Little’s plan outlines a variety of precautions that should be taken for the places of worship, day cares and youth organizations that may reopen in stage one.
At places of worship, people are encouraged to wear masks or face coverings and try to remain seated at least 6 feet apart. Leaders are encouraged to put up signage and direct the flow of traffic to avoid bumping into each other. Worshipers should avoid hand shaking, hugging or any other physical contact.
Leaders are also encouraged to consider altering the service for now to minimize contact. This would include things like considering avoiding a communal donation basket and instead mailing in donations or taking online donations. In some services, they could consider avoiding communion or sharing a wine glass.
Youth organizations that may reopen should practice good hygiene habits and consider minimizing the number of participants. Anyone who is sick or has COVID-19 symptoms should not attend.
Parents and guardians should minimize carpooling and try to keep activities local. Organizers should try to prevent children from sharing cups or utensils. Limiting the number of spectators watching activities or games is also encouraged.
Daycares should consider staggering drop-off and pick-up times and walking children to cars, rather than bringing guardians into the building. Leaders should cancel or postpone any special events that may bring a crowd. Day care leaders should also consider keeping groups of children together, rather than letting them mix together. The state also recommends trying to keep the children of health care workers or first responders together, rather than mixing them in with a large group of children.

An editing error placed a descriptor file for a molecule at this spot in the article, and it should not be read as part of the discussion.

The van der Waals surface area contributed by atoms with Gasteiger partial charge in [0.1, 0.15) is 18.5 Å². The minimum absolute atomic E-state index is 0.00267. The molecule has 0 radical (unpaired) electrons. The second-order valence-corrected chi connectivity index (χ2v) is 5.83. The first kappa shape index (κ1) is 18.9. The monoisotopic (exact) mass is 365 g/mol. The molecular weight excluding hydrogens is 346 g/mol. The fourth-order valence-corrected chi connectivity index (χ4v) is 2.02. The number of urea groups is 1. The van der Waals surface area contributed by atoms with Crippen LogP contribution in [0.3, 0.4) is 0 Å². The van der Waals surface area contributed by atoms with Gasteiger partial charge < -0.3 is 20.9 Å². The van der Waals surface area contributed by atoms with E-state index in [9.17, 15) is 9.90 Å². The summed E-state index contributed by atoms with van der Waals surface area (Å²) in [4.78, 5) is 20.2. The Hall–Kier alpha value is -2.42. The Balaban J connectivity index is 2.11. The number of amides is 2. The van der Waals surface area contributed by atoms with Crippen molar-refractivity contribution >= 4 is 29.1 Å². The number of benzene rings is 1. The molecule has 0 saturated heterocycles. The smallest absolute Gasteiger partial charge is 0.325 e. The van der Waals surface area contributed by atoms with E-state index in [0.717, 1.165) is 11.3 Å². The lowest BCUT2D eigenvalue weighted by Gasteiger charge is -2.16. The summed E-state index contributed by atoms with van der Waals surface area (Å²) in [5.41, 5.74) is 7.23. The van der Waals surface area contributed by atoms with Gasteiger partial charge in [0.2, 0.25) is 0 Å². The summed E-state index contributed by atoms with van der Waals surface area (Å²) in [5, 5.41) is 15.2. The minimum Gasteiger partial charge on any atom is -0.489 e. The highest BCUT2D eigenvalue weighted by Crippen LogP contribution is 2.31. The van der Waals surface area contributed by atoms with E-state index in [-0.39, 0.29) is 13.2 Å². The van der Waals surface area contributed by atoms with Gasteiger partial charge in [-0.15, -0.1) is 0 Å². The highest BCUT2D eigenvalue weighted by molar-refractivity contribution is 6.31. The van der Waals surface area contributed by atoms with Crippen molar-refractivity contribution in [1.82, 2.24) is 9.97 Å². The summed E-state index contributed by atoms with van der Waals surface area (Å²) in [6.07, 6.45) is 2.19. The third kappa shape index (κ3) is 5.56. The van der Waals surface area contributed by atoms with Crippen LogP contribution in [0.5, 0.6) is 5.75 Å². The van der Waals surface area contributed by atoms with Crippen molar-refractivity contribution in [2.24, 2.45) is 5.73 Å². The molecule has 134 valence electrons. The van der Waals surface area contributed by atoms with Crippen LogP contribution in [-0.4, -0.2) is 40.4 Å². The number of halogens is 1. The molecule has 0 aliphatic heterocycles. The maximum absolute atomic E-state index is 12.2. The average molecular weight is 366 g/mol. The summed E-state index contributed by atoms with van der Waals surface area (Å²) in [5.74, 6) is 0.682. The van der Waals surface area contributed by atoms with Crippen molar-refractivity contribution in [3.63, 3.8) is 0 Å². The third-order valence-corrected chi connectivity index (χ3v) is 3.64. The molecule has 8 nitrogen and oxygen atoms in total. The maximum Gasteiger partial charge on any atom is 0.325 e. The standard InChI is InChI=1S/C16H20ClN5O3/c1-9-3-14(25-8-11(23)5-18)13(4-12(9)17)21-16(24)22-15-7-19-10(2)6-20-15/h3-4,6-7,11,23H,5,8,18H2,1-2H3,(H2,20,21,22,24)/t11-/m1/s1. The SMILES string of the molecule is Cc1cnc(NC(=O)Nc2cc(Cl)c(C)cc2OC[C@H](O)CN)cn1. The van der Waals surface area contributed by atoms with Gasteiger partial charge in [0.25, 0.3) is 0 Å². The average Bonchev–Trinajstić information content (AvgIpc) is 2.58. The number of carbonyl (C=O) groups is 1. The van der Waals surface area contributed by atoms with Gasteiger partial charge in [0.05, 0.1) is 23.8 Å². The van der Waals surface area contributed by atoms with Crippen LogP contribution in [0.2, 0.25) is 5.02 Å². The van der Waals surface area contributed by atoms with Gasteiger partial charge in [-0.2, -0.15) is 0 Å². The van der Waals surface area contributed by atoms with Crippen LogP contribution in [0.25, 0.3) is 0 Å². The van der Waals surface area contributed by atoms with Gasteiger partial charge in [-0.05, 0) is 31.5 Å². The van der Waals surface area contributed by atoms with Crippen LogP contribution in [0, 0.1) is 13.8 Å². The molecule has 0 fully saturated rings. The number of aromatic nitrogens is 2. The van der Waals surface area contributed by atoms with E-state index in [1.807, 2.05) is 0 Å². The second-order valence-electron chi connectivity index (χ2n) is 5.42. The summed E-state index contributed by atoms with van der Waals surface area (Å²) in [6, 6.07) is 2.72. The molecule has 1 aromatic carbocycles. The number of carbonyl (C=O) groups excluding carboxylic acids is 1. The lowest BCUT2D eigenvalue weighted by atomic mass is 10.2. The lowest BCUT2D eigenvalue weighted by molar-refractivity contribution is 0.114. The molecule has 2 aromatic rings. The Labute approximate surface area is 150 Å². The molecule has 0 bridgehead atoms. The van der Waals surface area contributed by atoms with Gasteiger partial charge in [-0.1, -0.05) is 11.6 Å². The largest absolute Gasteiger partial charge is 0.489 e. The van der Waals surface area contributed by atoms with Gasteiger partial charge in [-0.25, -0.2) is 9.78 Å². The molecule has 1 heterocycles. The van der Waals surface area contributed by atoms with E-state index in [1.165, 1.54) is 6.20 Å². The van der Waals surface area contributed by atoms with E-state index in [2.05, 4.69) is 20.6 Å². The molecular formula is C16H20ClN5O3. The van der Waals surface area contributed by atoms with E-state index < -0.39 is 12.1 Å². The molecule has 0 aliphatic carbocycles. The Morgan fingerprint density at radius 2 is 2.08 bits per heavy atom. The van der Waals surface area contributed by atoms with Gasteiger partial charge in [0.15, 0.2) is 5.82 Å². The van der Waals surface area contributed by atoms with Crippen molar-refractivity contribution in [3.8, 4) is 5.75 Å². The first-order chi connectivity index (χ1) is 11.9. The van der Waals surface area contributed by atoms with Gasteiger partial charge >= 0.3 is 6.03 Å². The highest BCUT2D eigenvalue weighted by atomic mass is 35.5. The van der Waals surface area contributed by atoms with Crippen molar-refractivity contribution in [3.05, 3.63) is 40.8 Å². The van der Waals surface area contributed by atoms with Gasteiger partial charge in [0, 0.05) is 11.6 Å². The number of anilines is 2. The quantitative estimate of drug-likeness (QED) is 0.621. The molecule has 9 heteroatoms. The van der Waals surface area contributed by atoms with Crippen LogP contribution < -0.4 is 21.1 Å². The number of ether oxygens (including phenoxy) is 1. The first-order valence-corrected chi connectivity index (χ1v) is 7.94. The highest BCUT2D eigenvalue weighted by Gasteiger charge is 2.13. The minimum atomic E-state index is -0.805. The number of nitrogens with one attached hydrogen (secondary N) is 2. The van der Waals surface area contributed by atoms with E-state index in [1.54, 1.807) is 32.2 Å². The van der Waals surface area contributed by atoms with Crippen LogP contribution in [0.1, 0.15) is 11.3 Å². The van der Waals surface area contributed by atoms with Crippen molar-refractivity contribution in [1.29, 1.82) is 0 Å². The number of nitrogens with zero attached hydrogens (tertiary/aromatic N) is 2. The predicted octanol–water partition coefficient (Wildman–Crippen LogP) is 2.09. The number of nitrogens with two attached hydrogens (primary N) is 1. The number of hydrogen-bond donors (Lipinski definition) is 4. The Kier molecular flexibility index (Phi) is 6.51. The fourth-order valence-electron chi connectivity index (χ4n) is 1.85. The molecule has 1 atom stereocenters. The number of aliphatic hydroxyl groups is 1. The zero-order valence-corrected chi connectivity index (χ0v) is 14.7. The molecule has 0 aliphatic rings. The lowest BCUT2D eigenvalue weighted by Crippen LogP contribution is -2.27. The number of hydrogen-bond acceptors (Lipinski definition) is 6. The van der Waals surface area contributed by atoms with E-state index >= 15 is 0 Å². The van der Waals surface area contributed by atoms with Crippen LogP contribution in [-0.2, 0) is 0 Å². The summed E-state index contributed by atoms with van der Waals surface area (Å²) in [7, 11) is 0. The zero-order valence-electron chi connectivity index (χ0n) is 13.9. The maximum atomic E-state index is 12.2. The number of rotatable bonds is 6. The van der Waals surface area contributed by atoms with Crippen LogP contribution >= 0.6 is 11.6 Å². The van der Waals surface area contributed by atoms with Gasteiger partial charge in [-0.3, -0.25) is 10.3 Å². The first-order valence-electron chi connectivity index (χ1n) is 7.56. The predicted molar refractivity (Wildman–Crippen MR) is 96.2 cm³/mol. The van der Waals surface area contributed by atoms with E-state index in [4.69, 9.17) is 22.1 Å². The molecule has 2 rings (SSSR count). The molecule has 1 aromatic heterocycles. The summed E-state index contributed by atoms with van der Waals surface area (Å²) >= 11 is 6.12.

With Idahoans eager to reopen businesses and get back to normal, some businesses question if it’s necessary to wait through all of the governor’s stages.
According to the Idaho Department of Labor, about 1 in 7 members of Idaho’s workforce are now without employment income. Initial unemployment claims filed remained elevated in the week ending April 18, with 13,023 claims filed.
That marked a 30% decline from the previous week, but 12 times greater than all of 2019’s average, according to the Idaho Department of Labor. A total of 108,984 claims were filed in the first five weeks since Idaho’s state of emergency was declared.
On the local level, Nampa Mayor Debbie Kling already publicly said she will not criminally cite businesses that choose to open, instead she hopes to educate them. After her announcement, the Firehouse Sports Pub’s owner said it plans to reopen May 1.
Slick’s Bar, in Nampa, also announced its plan to reopen before the governor’s stay-home order expired.
In more rural areas of Canyon County, some businesses have openly defied the governor’s order. The Middleton Fitness Center, owned by Jonathan Eldredge, reopened his gym in defiance of the governor’s order.
Gyms and bars are supposed to remain closed until stage four of the plan.
Little has received push back from Idahoans who have protested orders of any kind, questioning the legality of his actions, including comments from the state’s lieutenant governor.
Lt. Gov. Janice McGeachin spoke virtually at a protest in Rexburg on Saturday, alongside Sugar City Mayor Steve Adams, Rigby Mayor Jason Richardson and Dr. Jim Brook, according to
McGeachin, who owns The Celt Pub and Grill in Idaho Falls, said people need to ask Little to eliminate the stay-home order. She said she hoped to “eliminate some concerning language” about which businesses are essential.
“Is it because we, as a society, have not dug down deep enough to truly understand what these guidelines are, and that these are simply guidelines offered by our federal government and not intended to be mandatory?” McGeachin said Saturday.
Criticism of Little’s order has come from a variety of lawmakers, as well as some conservative political groups including the Idaho Freedom Foundation, which organized a protest April 17.